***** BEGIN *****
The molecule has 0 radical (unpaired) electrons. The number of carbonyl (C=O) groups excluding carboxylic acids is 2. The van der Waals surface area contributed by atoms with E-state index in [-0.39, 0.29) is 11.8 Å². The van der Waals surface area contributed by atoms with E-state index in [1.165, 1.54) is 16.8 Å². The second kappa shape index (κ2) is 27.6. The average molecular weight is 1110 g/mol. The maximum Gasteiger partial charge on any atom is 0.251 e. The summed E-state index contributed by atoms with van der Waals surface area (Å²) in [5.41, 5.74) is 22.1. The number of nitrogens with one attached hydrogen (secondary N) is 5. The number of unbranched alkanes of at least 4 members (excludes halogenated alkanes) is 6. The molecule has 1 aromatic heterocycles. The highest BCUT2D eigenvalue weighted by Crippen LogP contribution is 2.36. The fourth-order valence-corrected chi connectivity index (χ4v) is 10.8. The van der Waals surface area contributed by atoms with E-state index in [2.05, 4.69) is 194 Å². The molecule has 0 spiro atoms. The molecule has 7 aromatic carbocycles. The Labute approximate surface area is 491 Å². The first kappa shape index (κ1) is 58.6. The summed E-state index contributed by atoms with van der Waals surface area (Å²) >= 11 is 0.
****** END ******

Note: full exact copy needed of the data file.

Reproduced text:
The molecule has 0 radical (unpaired) electrons. The number of carbonyl (C=O) groups excluding carboxylic acids is 2. The van der Waals surface area contributed by atoms with E-state index in [-0.39, 0.29) is 11.8 Å². The van der Waals surface area contributed by atoms with E-state index in [1.165, 1.54) is 16.8 Å². The second kappa shape index (κ2) is 27.6. The average molecular weight is 1110 g/mol. The maximum Gasteiger partial charge on any atom is 0.251 e. The summed E-state index contributed by atoms with van der Waals surface area (Å²) in [5.41, 5.74) is 22.1. The number of nitrogens with one attached hydrogen (secondary N) is 5. The number of unbranched alkanes of at least 4 members (excludes halogenated alkanes) is 6. The molecule has 1 aromatic heterocycles. The highest BCUT2D eigenvalue weighted by Crippen LogP contribution is 2.36. The fourth-order valence-corrected chi connectivity index (χ4v) is 10.8. The van der Waals surface area contributed by atoms with E-state index in [2.05, 4.69) is 194 Å². The molecule has 0 spiro atoms. The molecule has 7 aromatic carbocycles. The Labute approximate surface area is 491 Å². The first kappa shape index (κ1) is 58.6. The summed E-state index contributed by atoms with van der Waals surface area (Å²) >= 11 is 0.